3.3. Multiplex SG-PCR for Identification of the Causative Pathogens in Foodborne Outbreaks

In foodborne outbreaks, stool specimens from patients infected with enteric bacteria with acute severe disease may contain large numbers of causative bacterial species [2, 11]. In most cases of foodborne outbreak, we found that causative bacteria can be rapidly detected and that a presumptive diagnosis of the causative agent of foodborne outbreak could be made within 3 hours. We used a combination of the multiplex real-time SG-PCR assay with DNA extraction with the QIAamp DNA Stool Mini kit used for detection. Almost all bacterial pathogens are detectable in stool specimens at a concentration of 103 to 104 bacteria per g. This is because the concentration of DNA extracted from stool specimens using this DNA extraction kit was finally diluted to 6 × 104-fold in the reaction mixture. The PCR sensitivity for bacteria inoculated in stool samples may be as low as the presence of 10 cells in the reaction well, as described in our previous report [2]. The real-time SG-PCR assay is a rapid, specific, and sensitive detection technique. The DNA extraction of 7 stool specimens with this DNA extraction kit was carried out within 1 hour. Then, the multiplex real-time SG-PCR assay was also carried out within 2 hours, and we could then specifically identify the products based on a Tm curve analysis. For example, Figure 2 shows those of case 21, in which C. jejuni and astA-positive E. coli strains were isolated from 4 and one of 7 stool specimens of symptomatic patients, respectively. Two panels show detection of target genes of foodborne pathogens by primer sets B and G, but it was not detected by the other 6 primer sets. In multiplex PCR analysis, the C. jejuni-specific gene and the astA gene were simultaneously detected by primer sets B and G from the same culture—positive stool specimens.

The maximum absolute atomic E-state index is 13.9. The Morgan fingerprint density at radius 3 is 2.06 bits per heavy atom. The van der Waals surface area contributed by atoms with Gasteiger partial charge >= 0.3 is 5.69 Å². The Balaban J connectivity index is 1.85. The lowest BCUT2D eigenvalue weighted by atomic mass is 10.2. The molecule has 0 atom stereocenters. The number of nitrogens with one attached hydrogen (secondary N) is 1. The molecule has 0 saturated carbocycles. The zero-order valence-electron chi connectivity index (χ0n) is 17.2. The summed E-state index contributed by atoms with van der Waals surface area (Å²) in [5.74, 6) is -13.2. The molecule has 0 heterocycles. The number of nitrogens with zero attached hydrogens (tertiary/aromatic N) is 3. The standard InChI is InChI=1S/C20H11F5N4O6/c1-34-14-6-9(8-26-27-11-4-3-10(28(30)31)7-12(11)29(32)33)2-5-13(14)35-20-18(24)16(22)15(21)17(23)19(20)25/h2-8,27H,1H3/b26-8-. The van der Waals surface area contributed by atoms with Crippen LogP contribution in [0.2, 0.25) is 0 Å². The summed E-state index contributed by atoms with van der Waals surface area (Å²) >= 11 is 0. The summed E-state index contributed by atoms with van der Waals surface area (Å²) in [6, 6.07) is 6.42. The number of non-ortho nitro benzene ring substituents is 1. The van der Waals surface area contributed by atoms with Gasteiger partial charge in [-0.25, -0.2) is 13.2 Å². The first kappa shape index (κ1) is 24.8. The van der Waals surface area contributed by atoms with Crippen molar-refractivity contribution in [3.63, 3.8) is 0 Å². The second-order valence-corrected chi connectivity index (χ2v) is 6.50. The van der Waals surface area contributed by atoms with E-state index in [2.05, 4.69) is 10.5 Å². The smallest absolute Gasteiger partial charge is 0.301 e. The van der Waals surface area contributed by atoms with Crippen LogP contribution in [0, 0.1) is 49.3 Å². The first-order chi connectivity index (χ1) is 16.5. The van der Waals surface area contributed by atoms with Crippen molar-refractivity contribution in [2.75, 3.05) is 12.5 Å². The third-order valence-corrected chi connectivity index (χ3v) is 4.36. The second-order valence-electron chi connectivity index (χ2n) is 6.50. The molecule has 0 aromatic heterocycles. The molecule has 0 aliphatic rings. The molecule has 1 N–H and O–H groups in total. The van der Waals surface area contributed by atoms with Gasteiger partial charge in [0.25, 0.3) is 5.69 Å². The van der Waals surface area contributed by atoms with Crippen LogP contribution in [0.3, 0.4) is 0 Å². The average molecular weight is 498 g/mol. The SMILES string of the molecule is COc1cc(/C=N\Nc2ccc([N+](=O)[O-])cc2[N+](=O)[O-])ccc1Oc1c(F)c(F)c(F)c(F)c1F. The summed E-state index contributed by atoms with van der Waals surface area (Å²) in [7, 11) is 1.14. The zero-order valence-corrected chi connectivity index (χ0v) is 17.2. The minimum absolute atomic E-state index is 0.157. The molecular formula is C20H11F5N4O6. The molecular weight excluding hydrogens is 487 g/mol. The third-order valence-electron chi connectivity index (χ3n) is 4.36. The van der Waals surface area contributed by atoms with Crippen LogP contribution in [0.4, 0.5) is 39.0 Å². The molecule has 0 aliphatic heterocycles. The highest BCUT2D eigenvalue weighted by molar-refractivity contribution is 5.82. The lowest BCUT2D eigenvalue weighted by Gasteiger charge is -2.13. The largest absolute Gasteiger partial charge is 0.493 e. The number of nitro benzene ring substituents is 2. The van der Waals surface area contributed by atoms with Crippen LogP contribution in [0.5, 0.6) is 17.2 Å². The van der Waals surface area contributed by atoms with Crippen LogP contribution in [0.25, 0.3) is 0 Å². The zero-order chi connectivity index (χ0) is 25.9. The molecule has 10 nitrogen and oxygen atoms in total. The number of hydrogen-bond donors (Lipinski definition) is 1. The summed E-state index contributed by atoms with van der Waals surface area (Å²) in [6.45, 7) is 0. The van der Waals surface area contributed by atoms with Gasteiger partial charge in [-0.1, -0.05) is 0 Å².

3.4. Identification of the Causative Pathogens in 35 Foodborne Outbreaks using Multiplex SG-PCR

Table 3 shows epidemiological and clinical investigations in 35 foodborne outbreaks (occurred between 2002 and 2009) examined by multiplex SG-PCR analysis in 5 different laboratories in 2009. DNA samples extracted from 2 to 7 feces of symptomatic patients were stored at −20°C until using. In 33 (94.3%) of 35 foodborne outbreak cases, the causative bacteria and/or some sporadic bacteria were comprehensive and simultaneously detected using multiplex SG-PCR from stool specimens. Moreover, the same reactions, which IAC-specific low peak was present in reaction tubes added with IAC and IAC primer yersH2 or yers, were observed. This demonstrated the absence of PCR inhibitor in DNA specimens extracted from patient stool specimens using this DNA extraction kit. In this study, it was confirmed that using IAC and 2 IAC primers with different Tm values was advantageous to allow elimination of false negative results in real-time SG-PCR for the detection of 24 target genes of foodborne pathogens. The results of multiplex real-time SG-PCR assay of 7 foodborne outbreaks were confirmed by the use of IAC and 2 IAC primers. The certain amplification of target genes and IAC in each multiplex PCR analysis demonstrated the usefulness of this multiplex real-time SG-PCR as reliable diagnostic PCR.